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Defense Technology Newswire 

Plant DNA May Protect Military Supply Chain 

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By Eric Beidel 

New laws are taking a tough stance on counterfeit parts, requiring defense contractors to establish ways to detect them and keep them out of the military supply chain. For the first time, contractors will be required to absorb the costs of correcting an issue when counterfeit items are discovered.

What can help these companies deal with the problem? Botany, researchers say.

New York-based Applied DNA Sciences is working with the Defense Logistics Agency to use the hereditary traits of plants to keep parts that have been tampered with out of military electronic systems.

“There are lots of stops along the way between a microchip manufacturer and a jet fighter where bad things can happen,” said Janice Meraglia, vice president for military and government programs at Applied DNA Sciences.

Adversaries could make a missile go astray or program a “kill switch” to stop a weapon system cold in the middle of a mission. A missile traveling 20 seconds or 20 feet off its intended course could spell disaster, Meraglia said.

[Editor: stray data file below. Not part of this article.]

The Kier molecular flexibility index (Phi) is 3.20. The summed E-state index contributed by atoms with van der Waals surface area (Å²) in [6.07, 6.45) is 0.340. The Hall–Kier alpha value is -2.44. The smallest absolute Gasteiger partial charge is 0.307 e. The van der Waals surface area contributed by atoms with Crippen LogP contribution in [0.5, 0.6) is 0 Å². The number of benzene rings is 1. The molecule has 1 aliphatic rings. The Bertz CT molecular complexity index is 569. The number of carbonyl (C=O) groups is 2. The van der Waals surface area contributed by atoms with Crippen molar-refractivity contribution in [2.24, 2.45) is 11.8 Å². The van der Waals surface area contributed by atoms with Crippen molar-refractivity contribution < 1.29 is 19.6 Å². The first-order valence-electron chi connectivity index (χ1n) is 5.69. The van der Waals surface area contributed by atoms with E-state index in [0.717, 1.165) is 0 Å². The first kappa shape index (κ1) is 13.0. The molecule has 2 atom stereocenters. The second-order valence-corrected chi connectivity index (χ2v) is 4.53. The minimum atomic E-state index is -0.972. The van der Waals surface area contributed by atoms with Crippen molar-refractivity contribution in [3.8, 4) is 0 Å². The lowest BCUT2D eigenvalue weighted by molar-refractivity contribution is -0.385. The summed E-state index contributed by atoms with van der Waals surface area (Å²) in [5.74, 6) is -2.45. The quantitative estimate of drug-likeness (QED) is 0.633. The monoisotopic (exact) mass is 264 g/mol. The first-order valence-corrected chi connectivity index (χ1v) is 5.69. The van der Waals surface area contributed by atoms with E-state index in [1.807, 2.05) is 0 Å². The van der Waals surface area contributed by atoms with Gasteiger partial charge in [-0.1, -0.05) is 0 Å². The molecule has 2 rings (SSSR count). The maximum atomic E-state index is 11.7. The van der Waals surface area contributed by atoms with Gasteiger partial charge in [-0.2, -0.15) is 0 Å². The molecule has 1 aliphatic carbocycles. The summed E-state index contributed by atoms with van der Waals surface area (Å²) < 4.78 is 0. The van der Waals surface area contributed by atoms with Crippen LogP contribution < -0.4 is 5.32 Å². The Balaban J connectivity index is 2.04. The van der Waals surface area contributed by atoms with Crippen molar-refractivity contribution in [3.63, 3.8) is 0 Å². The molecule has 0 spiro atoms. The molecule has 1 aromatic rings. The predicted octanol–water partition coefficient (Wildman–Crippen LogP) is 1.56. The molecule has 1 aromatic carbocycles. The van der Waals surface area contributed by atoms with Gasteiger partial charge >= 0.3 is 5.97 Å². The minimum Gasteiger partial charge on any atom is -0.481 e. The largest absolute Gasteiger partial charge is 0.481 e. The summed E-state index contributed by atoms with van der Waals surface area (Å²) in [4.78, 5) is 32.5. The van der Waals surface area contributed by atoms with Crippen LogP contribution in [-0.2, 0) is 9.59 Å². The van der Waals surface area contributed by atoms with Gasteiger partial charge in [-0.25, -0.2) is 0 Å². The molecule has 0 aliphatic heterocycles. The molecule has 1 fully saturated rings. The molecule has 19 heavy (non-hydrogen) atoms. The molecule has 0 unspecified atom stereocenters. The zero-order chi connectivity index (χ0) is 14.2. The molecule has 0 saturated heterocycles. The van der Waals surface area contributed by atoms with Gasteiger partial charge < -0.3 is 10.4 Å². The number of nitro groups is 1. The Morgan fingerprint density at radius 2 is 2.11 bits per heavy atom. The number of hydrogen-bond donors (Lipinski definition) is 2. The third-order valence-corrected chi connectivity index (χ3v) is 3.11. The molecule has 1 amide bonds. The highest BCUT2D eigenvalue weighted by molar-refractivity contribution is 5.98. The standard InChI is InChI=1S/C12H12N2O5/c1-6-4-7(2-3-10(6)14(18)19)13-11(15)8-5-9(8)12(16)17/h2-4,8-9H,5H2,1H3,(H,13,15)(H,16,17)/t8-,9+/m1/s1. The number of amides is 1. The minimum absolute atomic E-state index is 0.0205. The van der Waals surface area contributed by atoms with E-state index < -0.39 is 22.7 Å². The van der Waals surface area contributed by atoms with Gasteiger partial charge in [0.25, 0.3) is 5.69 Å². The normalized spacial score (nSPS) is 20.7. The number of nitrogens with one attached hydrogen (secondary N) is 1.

Applied DNA has created botanical marks to authenticate products in a manner that cannot be copied. The company so far has focused on microchips. Researchers have been able to embed complex identification data within a molecule that they can inject into the manufacturing process through inks, plastics, metals and other materials. A microchip encoded with plant DNA can be identified with a handheld device or through a more sophisticated forensic swab. A part marked with the DNA will glow during such an inspection, making it easy to track as it moves through the supply chain.

Plant DNA is more complex than human DNA, Meraglia said. It has been used to mark money overseas and has been cited as evidence in cases against suspects where cash has been stolen in truck robberies. It also is being introduced to the pharmaceutical and textile industries to confirm the validity of medicine and fibers.

“There is a lot of content in a very little DNA,” Meraglia said.

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